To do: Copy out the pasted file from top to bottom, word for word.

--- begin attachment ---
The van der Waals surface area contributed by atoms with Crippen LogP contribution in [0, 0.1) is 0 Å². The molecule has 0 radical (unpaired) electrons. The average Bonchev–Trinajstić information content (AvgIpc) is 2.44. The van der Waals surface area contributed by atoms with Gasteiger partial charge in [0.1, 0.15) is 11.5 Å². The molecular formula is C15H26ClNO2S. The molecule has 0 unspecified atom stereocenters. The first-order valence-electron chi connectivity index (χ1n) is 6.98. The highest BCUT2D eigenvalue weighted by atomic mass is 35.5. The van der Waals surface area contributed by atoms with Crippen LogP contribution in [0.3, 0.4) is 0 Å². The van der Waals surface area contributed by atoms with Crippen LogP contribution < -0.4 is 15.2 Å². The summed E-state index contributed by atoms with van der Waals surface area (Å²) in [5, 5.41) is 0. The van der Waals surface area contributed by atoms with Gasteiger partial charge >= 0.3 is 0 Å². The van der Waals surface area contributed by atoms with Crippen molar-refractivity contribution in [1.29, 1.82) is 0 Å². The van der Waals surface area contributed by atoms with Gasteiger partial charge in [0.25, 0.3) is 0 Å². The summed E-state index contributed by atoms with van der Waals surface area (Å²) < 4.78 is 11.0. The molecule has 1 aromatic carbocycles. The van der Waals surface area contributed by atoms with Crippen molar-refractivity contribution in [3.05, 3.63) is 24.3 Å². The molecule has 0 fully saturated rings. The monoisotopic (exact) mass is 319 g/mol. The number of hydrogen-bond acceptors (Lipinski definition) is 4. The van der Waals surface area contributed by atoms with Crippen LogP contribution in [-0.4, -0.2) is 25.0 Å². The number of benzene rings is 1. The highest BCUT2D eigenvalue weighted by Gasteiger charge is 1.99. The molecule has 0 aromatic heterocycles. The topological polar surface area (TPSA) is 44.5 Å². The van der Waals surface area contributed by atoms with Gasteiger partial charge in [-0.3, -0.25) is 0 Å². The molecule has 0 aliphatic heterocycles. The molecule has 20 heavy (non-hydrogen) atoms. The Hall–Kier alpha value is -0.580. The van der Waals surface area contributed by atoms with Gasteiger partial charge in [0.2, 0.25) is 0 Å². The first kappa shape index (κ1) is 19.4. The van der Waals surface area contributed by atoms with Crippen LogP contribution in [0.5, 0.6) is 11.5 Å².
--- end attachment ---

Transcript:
The van der Waals surface area contributed by atoms with Crippen LogP contribution in [0, 0.1) is 0 Å². The molecule has 0 radical (unpaired) electrons. The average Bonchev–Trinajstić information content (AvgIpc) is 2.44. The van der Waals surface area contributed by atoms with Gasteiger partial charge in [0.1, 0.15) is 11.5 Å². The molecular formula is C15H26ClNO2S. The molecule has 0 unspecified atom stereocenters. The first-order valence-electron chi connectivity index (χ1n) is 6.98. The highest BCUT2D eigenvalue weighted by atomic mass is 35.5. The van der Waals surface area contributed by atoms with Crippen LogP contribution in [0.3, 0.4) is 0 Å². The van der Waals surface area contributed by atoms with Crippen LogP contribution < -0.4 is 15.2 Å². The summed E-state index contributed by atoms with van der Waals surface area (Å²) in [5, 5.41) is 0. The van der Waals surface area contributed by atoms with Gasteiger partial charge >= 0.3 is 0 Å². The van der Waals surface area contributed by atoms with Crippen molar-refractivity contribution in [1.29, 1.82) is 0 Å². The van der Waals surface area contributed by atoms with Gasteiger partial charge in [0.25, 0.3) is 0 Å². The summed E-state index contributed by atoms with van der Waals surface area (Å²) < 4.78 is 11.0. The molecule has 1 aromatic carbocycles. The van der Waals surface area contributed by atoms with Crippen molar-refractivity contribution in [3.05, 3.63) is 24.3 Å². The molecule has 0 fully saturated rings. The monoisotopic (exact) mass is 319 g/mol. The number of hydrogen-bond acceptors (Lipinski definition) is 4. The van der Waals surface area contributed by atoms with Crippen LogP contribution in [-0.4, -0.2) is 25.0 Å². The number of benzene rings is 1. The highest BCUT2D eigenvalue weighted by Gasteiger charge is 1.99. The molecule has 0 aromatic heterocycles. The topological polar surface area (TPSA) is 44.5 Å². The van der Waals surface area contributed by atoms with Gasteiger partial charge in [-0.3, -0.25) is 0 Å². The molecule has 0 aliphatic heterocycles. The molecule has 20 heavy (non-hydrogen) atoms. The Hall–Kier alpha value is -0.580. The van der Waals surface area contributed by atoms with Gasteiger partial charge in [0.2, 0.25) is 0 Å². The first kappa shape index (κ1) is 19.4. The van der Waals surface area contributed by atoms with Crippen LogP contribution in [0.5, 0.6) is 11.5 Å².